Development of A New Self-centring Low-damage Bracing System for Earthquake Resistant Structures Using Resilient Slip Friction Joints (RSFJs)

Yousef-beik, Seyed Mohamad Mahdi
Zarnani, Pouyan
Quenneville, Pierre
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Doctor of Philosophy
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Auckland University of Technology

According to the state-of-the seismic design practice, there are two accepted principles to be obeyed when designing a structure against different levels of earthquakes. The first and the explicit one is that the life-safety of the inhabitants must be assured by sacrificing the fuse elements with the intention of dissipating the input earthquake energy at the time of Ultimate Limit State (ULS) earthquake. The second and the implicit one is that the collapse of the building must be avoided at the time of any event beyond this level (up until the Maximum Considerable Earthquake). Adoption of these principles may bring a number of post-event consequences for the buildings such as structural and non-skeletal damage spreading throughout the structure (such as permanent deformation and storey-drift, strength and stiffness deterioration/loss and so on). Dealing with all of those repercussions on the scale of an urban area or a city with many buildings will put extra burden and demand on the local and national economy in the aftermath of a severe earthquake, which is the most critical time. This may prolong the time of recovery and bring consequent societal and economic short- and long-term impacts. Low-damage structures, as implied by their name, is referred to those structures whose sacrificial elements can be easily and quickly replaced or repaired, thereby resolving a portion of the above-mentioned complications. However, the problem with the possible permanent drift and accumulation of structural damage may still exist in the low-damage structures. In general, if the permanent drift surpasses a certain limit (normally between 0.2% - 0.5%), complete demolition of the structures or retrofit/realignment program would be required. To tackle this issue, the self-centring low-damage structures seem to be remedial and desirable in terms of eliminating the residual drift in buildings. This would be very crucial for the structures with high importance level (IL) because they shall stay operational after a seismic event to keep providing service for the community. In this manner, low-damage self-centring braces have the potential to become one of the popular lateral load resisting systems. They can provide not only a large elastic stiffness to control the inter-storey drift when shaking with low-amplitude seismic events (serviceability limit state) but also the passive damping, energy dissipation and self-centring characteristics to meet the resiliency requirements when shaking with large-amplitude seismic events (Design level earthquake or beyond). This study develops a new self-centring low-damage brace using RSFJ dampers which will act both in tension and compression. As for any element subjected to compression, the main challenge for design is the considerations for lateral instability and quantification of the ultimate capacity. Thus, the main purpose of this study is that how the brace can be designed and detailed for an intended level of compressive force in a way that the desired performance of such self-centring brace is kept uninterrupted until the intended force and deflection. More specifically, a series of small, large and component-level experimental studies have been conducted in this research program on RSFJ self-centring brace and has shown that the performance of the RSFJ self-centring brace can be interrupted by different failure modes when working in compression. These failure modes are categorized into two groups namely: local and global instabilities. The local (localized) instability is associated with the damper being not able to transfer the axial compression while the global instability is referred to the whole brace assembly being not able to resist the axial compression perfectly. It was found that the local instability is greatly influenced by the boundary conditions of the damper (end support) while the global one is more sensitive to the damper and brace sectional and member properties. The global failure mode, itself, can be of two types, elastic and inelastic, depending on the length, geometry and characteristics of the brace and other components. In order to quantify and predict the mentioned failure modes, proper analytical frameworks, supported by numerical simulations as well as small- and large-scale experimental tests have been performed throughout the study. Classic structural stability analysis (second-order differential equations of equilibrium) and second-order simplified plastic analysis (which is referred to as simplified collapse analysis – SCMA – in the text) has been employed to quantify the elastic and inelastic global buckling capacity of the brace. After proposing the design guide, the seismic performance of a prototype building equipped with the proposed lateral load resisting system is studied. According to the findings, employing this type of system in a structure will contribute to restricting the displacement demands, reducing the base-shear and floor acceleration and bringing the structure back to its upright position.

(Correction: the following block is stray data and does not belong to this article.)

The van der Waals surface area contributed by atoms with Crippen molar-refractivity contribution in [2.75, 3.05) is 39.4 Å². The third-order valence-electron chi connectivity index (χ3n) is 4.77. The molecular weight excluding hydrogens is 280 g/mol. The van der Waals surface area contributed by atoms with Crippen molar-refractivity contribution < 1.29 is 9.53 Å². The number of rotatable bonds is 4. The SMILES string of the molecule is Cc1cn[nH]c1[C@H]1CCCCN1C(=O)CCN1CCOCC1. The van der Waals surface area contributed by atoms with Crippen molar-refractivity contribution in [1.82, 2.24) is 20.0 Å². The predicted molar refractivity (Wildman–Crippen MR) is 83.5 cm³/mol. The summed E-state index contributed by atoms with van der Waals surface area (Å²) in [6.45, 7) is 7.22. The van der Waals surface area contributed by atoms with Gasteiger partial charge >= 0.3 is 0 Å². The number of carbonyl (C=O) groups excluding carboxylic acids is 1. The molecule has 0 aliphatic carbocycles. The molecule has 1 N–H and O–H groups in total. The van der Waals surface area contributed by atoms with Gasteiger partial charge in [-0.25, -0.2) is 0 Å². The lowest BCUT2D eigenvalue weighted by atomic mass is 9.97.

Earthquake & Structural Engineering , Low-damage Self-centring brace , Resilient Slip Friction Joint , Friction Damping , Steel and Timber Brace , Stability Analysis of Brace
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